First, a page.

Apfa council member and small IFA Neil Liversidge makes an impassioned plea in this week’s issue for advisers to sign up to the trade body.
Liversidge compares it to the Motorcycle Action Group he is also part of, pointing out that both the MAG and Apfa do some great work but receive relatively little support from the community they serve.
There are probably a host of reasons why advisers have failed to sign up.
The nature of lobbying means much of the hard work needs to be done behind the scenes and that victories, sometimes clinched early in the policy-making cycle, are often kept quiet.
Apfa has recognised the need to shout a bit louder about what it is doing but it cannot make everything it achieves public for members to inspect.
Another problem with being a representative body is that everyone gets the benefit of most of what you do whether they are members or not. That can be a tough sell at the best of times.
With firms keeping an ever closer eye on fixed costs, the membership fee of £240 plus £100 per extra RI can easily fall into the “nice to have” rather than “essential” pile and end up being overlooked.
However, it should be seen as essential that the interests of advisers and their clients are properly represented as new rules and regulations are being drawn up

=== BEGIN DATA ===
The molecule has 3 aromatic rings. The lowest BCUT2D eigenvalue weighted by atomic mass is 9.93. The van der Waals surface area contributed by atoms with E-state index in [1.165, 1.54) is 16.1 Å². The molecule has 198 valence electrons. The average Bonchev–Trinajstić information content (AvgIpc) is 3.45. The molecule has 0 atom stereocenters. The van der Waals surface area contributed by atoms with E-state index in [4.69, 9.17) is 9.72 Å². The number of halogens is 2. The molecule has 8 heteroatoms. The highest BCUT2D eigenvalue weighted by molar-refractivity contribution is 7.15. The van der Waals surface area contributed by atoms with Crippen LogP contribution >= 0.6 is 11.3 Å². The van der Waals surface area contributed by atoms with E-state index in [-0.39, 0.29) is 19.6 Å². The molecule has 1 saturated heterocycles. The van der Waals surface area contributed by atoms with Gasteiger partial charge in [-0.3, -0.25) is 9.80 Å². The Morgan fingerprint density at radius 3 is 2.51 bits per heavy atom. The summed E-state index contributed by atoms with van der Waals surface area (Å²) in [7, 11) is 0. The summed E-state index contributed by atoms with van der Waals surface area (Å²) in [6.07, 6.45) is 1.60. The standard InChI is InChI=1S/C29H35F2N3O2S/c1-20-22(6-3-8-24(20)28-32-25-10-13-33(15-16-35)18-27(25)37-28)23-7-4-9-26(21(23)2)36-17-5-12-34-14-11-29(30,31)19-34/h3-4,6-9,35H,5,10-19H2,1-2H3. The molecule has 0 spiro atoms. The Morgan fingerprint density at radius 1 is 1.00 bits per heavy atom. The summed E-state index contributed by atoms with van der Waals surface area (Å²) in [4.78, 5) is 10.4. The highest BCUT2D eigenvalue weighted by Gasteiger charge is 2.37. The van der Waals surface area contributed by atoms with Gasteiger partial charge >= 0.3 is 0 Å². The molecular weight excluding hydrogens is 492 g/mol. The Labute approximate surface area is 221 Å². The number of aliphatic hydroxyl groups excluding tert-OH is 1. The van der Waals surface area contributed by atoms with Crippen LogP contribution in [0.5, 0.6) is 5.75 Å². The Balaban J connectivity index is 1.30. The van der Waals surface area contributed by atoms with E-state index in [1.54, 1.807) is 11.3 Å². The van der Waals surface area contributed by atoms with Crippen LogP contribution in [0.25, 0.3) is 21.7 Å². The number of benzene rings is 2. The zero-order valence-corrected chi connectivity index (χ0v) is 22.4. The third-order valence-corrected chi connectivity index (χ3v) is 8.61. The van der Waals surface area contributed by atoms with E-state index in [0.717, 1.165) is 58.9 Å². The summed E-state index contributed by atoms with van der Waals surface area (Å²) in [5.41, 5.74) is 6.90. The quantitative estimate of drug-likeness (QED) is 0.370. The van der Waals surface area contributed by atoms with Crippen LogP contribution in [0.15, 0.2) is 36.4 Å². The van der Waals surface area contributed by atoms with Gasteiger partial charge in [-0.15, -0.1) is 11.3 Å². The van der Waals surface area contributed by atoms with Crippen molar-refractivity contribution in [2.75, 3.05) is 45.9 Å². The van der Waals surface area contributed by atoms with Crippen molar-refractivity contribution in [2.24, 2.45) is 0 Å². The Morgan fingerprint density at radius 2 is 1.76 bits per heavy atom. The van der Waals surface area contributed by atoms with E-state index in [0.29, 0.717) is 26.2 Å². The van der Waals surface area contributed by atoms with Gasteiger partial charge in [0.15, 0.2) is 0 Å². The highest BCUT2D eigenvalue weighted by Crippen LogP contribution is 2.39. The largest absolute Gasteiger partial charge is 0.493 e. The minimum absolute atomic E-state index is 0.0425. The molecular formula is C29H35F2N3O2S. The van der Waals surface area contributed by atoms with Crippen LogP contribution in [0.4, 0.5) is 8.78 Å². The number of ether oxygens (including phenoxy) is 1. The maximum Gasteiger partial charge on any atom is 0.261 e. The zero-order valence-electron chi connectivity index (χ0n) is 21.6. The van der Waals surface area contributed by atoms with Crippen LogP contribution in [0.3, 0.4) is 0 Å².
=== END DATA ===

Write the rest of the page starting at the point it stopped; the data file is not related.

and debated in the UK, Europe and further afield. That representation
Following the closure of IFA Centre, Gill Cardy has joined Apfa and called on others to do the same. A united voice representing the adviser profession is far more powerful
than a number of groups fighting a similar cause.
The financial advice sector is never going to compete with the lobbying budgets of global corporate giants. But its position as an independent group of professionals focused on their clients’ best interests means it is often able to punch well above its weight in such circles.
That said, it has limited resources and needs as much funding as possible to continue to fight the corner for advisers and their clients on so many fronts.
A thriving advice profession needs to be properly represented at the policymaking table around which sit powerful groups with deep pockets whose interests are often at odds with those of advisers and the clients they serve. It’s time to get behind Apfa.